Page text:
Secrets of the Natural World [a volume in the Quest For the Unknown series] (Reader's Digest Association, Inc: Pleasantville, New York, 1993; ISBN 0-89577-48-4). Consultant: Dr. Karl P.N. Shuker. Hb, 144 pp, colour pics, index.
Within its six beautifully-illustrated chapters, this compelling volume provides a uniquely thought-provoking, fascinating exploration of zoological, geological, and botanical mysteries that are still unexplained by conventional, traditional science.
Are certain animals able to hypnotise other animals? How could many spectacular creatures successfully elude scientific detection until as recently as the 20th Century, and do mystery beasts such as New Guinea's devil pig and Switzerland's tatzelworm comprise major new species still awaiting formal discovery? How can science explain spotted zebras, striped cheetahs, caterpillar-headed butterflies, rat kings, vampire moths, singing mice, and glowing owls? Chapter 1's survey of secret animals emphatically exposes an abundance of current zoological mysteries that are just as daunting but fascinating as those of the past.
Snakes that can perceive the infra-red body heat of their prey in total darkness, insects that are able to detect the secret ultraviolet pigmentation of flowers, creatures that can predict earthquakes, foretell changes in weather, prophecy death, and provide therapeutic assistance merely by their presence or touch, and birds that employ inexplicable navigational senses during their annual migrations. Chapter 2, examining mysterious senses in the animal world, reviews these and other riddles and revelations featuring 'animal instinct'.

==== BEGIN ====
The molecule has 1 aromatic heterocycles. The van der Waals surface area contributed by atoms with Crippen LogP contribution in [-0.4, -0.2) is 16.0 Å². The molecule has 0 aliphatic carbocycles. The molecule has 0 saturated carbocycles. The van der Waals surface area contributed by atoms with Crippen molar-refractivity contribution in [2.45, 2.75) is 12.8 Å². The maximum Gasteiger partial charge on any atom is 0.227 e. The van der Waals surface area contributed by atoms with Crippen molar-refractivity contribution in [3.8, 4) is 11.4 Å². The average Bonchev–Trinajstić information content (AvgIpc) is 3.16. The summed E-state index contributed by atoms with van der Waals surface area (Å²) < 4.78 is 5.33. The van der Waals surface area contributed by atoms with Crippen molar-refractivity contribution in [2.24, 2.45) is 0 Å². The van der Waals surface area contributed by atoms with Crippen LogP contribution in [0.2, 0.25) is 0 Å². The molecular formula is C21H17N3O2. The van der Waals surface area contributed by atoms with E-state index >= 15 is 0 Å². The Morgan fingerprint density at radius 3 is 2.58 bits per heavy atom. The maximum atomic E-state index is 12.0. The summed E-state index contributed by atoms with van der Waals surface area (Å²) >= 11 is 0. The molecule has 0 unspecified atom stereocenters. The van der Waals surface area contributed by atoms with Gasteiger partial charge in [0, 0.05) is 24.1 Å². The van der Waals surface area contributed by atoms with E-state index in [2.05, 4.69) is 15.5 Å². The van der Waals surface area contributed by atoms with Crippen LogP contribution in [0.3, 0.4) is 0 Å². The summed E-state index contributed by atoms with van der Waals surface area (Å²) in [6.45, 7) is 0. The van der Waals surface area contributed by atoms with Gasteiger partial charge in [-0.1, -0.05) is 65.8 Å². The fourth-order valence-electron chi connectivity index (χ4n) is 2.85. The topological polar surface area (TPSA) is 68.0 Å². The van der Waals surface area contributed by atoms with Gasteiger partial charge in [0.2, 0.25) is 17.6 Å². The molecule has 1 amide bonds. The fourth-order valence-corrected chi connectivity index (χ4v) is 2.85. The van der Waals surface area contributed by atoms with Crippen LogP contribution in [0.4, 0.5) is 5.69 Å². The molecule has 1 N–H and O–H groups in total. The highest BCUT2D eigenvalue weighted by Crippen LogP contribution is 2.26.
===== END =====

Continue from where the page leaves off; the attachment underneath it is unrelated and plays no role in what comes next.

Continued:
In order to survive, animals tolerate and adapt to all manner of extraordinary circumstances, often in ways that remain mysterious even after intense scientific scrutiny. Chapter 3, investigating the secrets of survival, presents a compelling selection of examples, including creatures that have somehow become literally immune to conditions too adverse for any human to withstand, animals that thrive by embarking upon intimate but inscrutable associations with totally unrelated life forms, and species whose natural mode of existence involves spectacular mass swarms and often subsequent self-destruction.
Some of Nature's greatest mysteries highlight creatures not of the present but of the past. Why, when, and how did the dinosaurs die out? Could certain 'classic' extinct species of modern times have survived much longer than officially countenanced (perhaps persisting even today)? And might contemporary scientific researches one day resurrect extraordinary animals once thought to be irretrievably lost from the face of the Earth? These are some of the enigmas of extinction examined in Chapter 4 during the search for a plausible solution.
The extraordinary world of plants is the subject of Chapter 5, proffering a harvest of controversial cases from the annals of botanical lore - ranging from mysteries of plant behaviour, and flesh-eating flowers, to herbal traditions, and a pharmacopeia of the future.
The wonders of sea and earth are pursued in Chapter 6, disclosing such marvels as a recently-discovered community of bizarre animals living on the sea bottom in total autonomy from the rest of the planet and never before seen by man, ringing rocks and singing sands, lethal tides of blood, incandescent oceanic wheels of light, and the revolutionary Gaia hypothesis - proposing that our entire planet is, in effect, a living organism.
Contributors: Dennis Bardens, Michael Bright, Peter Brookesmith, Professor John L. Cloudsley-Thompson, Nicholas Jones, William Lindsay, Dr. Malcolm MacGarvin, Lesley Riley, Dr. Karl P.N. Shuker.
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